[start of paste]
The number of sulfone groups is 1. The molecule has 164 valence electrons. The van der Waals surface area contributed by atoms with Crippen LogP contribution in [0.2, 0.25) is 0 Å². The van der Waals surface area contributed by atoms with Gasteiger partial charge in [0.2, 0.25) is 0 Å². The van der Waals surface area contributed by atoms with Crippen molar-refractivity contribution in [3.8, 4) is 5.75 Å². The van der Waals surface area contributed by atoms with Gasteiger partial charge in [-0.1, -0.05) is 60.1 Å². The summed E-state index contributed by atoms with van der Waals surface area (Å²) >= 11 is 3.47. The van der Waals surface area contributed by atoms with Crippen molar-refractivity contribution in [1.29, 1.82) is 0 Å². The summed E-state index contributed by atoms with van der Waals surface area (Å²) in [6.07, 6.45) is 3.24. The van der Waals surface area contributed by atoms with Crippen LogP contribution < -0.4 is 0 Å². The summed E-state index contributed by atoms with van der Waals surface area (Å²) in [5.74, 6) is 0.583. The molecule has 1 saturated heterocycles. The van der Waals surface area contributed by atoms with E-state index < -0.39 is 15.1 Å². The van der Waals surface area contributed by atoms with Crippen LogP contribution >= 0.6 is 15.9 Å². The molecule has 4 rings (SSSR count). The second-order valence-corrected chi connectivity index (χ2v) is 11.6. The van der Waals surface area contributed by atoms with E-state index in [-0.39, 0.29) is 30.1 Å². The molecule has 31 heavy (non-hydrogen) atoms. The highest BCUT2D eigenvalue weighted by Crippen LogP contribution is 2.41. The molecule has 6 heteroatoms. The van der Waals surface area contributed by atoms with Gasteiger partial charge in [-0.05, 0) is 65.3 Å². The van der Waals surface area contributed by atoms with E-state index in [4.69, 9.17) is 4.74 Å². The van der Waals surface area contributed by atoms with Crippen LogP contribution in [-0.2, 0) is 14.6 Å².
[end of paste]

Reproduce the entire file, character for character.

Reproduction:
The number of sulfone groups is 1. The molecule has 164 valence electrons. The van der Waals surface area contributed by atoms with Crippen LogP contribution in [0.2, 0.25) is 0 Å². The van der Waals surface area contributed by atoms with Gasteiger partial charge in [0.2, 0.25) is 0 Å². The van der Waals surface area contributed by atoms with Crippen molar-refractivity contribution in [3.8, 4) is 5.75 Å². The van der Waals surface area contributed by atoms with Gasteiger partial charge in [-0.1, -0.05) is 60.1 Å². The summed E-state index contributed by atoms with van der Waals surface area (Å²) >= 11 is 3.47. The van der Waals surface area contributed by atoms with Crippen molar-refractivity contribution in [1.29, 1.82) is 0 Å². The summed E-state index contributed by atoms with van der Waals surface area (Å²) in [6.07, 6.45) is 3.24. The van der Waals surface area contributed by atoms with Crippen LogP contribution < -0.4 is 0 Å². The summed E-state index contributed by atoms with van der Waals surface area (Å²) in [5.74, 6) is 0.583. The molecule has 1 saturated heterocycles. The van der Waals surface area contributed by atoms with E-state index < -0.39 is 15.1 Å². The van der Waals surface area contributed by atoms with Crippen LogP contribution >= 0.6 is 15.9 Å². The molecule has 4 rings (SSSR count). The second-order valence-corrected chi connectivity index (χ2v) is 11.6. The van der Waals surface area contributed by atoms with E-state index in [-0.39, 0.29) is 30.1 Å². The molecule has 31 heavy (non-hydrogen) atoms. The highest BCUT2D eigenvalue weighted by Crippen LogP contribution is 2.41. The molecule has 6 heteroatoms. The van der Waals surface area contributed by atoms with Gasteiger partial charge in [-0.05, 0) is 65.3 Å². The van der Waals surface area contributed by atoms with E-state index in [4.69, 9.17) is 4.74 Å². The van der Waals surface area contributed by atoms with Crippen LogP contribution in [-0.2, 0) is 14.6 Å².